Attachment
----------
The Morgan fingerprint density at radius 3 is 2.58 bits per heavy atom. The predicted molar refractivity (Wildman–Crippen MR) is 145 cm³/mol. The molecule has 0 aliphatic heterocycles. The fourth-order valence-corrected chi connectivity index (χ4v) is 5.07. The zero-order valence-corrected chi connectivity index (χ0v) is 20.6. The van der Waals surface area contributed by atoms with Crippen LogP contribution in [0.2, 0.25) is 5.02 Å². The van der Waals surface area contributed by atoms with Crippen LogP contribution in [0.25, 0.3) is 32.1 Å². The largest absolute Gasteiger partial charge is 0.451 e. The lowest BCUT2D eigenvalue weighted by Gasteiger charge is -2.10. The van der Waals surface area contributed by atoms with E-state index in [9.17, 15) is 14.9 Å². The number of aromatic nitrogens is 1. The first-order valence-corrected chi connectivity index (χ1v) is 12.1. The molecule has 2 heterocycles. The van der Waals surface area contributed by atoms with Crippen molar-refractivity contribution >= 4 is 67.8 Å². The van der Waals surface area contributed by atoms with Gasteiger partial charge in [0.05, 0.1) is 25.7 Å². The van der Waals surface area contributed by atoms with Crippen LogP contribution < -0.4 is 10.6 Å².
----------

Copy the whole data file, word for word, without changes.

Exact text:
The Morgan fingerprint density at radius 3 is 2.58 bits per heavy atom. The predicted molar refractivity (Wildman–Crippen MR) is 145 cm³/mol. The molecule has 0 aliphatic heterocycles. The fourth-order valence-corrected chi connectivity index (χ4v) is 5.07. The zero-order valence-corrected chi connectivity index (χ0v) is 20.6. The van der Waals surface area contributed by atoms with Crippen LogP contribution in [0.2, 0.25) is 5.02 Å². The van der Waals surface area contributed by atoms with Crippen LogP contribution in [0.25, 0.3) is 32.1 Å². The largest absolute Gasteiger partial charge is 0.451 e. The lowest BCUT2D eigenvalue weighted by Gasteiger charge is -2.10. The van der Waals surface area contributed by atoms with E-state index in [9.17, 15) is 14.9 Å². The number of aromatic nitrogens is 1. The first-order valence-corrected chi connectivity index (χ1v) is 12.1. The molecule has 2 heterocycles. The van der Waals surface area contributed by atoms with Crippen molar-refractivity contribution >= 4 is 67.8 Å². The van der Waals surface area contributed by atoms with Gasteiger partial charge in [0.05, 0.1) is 25.7 Å². The van der Waals surface area contributed by atoms with Crippen LogP contribution < -0.4 is 10.6 Å².